If incentives are allowed, gift cards seem to work the best overall. Offering a “thank you” gift card to UX research participants can help ensure that they’ll show up to their meetings and be more engaged in the process. If incentives like that aren’t allowed, doing things like providing coffee and snacks can help.
Other things UX researchers can do to increase the odds that people will show up is to confirm the research session a day or two before, preferably by phone (a voicemail is fine). This humanizes the research process, making them more likely to keep the appointment. Including an agenda in the calendar invite is also helpful, so that those new to UX research will know what to expect.
With consumer research, little things like paying for parking and otherwise making sure that the process won’t cost them money is the bare minimum researchers should do. Getting a mobile number to confirm meetings via text is also helpful and reduces the no-show rate much more than email confirmations do.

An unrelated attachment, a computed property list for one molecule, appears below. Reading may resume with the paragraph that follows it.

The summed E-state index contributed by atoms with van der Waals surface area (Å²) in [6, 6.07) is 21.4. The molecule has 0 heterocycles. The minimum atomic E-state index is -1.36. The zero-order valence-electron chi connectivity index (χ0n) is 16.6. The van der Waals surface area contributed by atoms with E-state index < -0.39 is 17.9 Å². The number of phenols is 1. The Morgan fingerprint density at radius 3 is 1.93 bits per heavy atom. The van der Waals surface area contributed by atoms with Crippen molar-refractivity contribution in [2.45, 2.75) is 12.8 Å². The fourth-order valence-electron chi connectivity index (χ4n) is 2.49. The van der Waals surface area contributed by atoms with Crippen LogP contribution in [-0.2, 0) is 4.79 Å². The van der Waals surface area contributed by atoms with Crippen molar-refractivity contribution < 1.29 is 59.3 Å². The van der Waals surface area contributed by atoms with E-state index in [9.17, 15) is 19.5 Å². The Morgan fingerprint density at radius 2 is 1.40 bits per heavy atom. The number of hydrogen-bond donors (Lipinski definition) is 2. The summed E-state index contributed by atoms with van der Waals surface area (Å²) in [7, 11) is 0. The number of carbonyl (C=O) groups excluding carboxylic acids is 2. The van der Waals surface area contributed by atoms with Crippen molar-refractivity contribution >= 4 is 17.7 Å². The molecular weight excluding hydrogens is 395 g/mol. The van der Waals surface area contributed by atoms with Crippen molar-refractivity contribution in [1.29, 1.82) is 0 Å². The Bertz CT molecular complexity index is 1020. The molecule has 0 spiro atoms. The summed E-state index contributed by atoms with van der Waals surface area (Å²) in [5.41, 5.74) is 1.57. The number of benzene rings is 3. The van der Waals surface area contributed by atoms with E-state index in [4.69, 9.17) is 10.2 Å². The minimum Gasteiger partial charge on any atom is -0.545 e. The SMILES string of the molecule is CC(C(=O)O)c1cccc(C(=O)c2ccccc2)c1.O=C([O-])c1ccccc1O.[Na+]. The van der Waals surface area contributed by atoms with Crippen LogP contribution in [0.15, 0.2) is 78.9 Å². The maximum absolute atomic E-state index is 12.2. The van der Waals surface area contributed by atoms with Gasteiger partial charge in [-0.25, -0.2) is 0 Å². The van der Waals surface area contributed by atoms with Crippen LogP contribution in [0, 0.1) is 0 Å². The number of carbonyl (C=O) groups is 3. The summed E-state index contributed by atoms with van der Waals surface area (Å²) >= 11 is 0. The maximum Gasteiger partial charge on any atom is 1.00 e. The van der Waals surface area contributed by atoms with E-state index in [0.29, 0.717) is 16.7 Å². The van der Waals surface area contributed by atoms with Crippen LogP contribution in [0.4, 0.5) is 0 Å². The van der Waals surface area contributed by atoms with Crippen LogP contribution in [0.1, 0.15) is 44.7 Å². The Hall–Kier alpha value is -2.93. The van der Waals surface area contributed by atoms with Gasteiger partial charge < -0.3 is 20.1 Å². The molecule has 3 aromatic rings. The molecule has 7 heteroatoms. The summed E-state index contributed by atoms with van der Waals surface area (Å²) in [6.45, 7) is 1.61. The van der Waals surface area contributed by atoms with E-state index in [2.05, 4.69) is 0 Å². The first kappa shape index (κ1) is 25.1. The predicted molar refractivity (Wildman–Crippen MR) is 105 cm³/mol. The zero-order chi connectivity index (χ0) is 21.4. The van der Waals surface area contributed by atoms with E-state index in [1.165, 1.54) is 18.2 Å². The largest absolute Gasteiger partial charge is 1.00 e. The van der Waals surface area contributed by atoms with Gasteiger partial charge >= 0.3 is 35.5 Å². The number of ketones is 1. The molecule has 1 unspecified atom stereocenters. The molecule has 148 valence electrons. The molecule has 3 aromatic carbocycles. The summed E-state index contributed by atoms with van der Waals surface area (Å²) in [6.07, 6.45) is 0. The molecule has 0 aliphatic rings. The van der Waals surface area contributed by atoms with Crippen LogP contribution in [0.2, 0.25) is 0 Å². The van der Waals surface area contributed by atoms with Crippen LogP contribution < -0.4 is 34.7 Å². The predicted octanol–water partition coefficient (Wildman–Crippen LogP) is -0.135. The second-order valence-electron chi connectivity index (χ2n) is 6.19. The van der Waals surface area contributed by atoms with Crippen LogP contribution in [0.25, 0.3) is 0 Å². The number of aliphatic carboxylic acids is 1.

Showing Excitement About the UX Research Process
The excitement UX researchers show about the process at each step of the way helps get other stakeholders more invested in the project. Participants often don’t realize how much time and effort has gone into the project before they sit down in a meeting. Transparency about that effort helps people realize how important and involved the project is.
In the end, though, the most important thing is to focus on the participant’s needs. If they want to meet before or after work, it’s a good idea to accommodate them. If they have questions or concerns, prompt resolution will reduce any stress associated. Offering whatever incentives possible will show them their time and input is valued. It’s also recommended to send a “thank you” follow-up, even if it doesn’t include any incentives or gifts.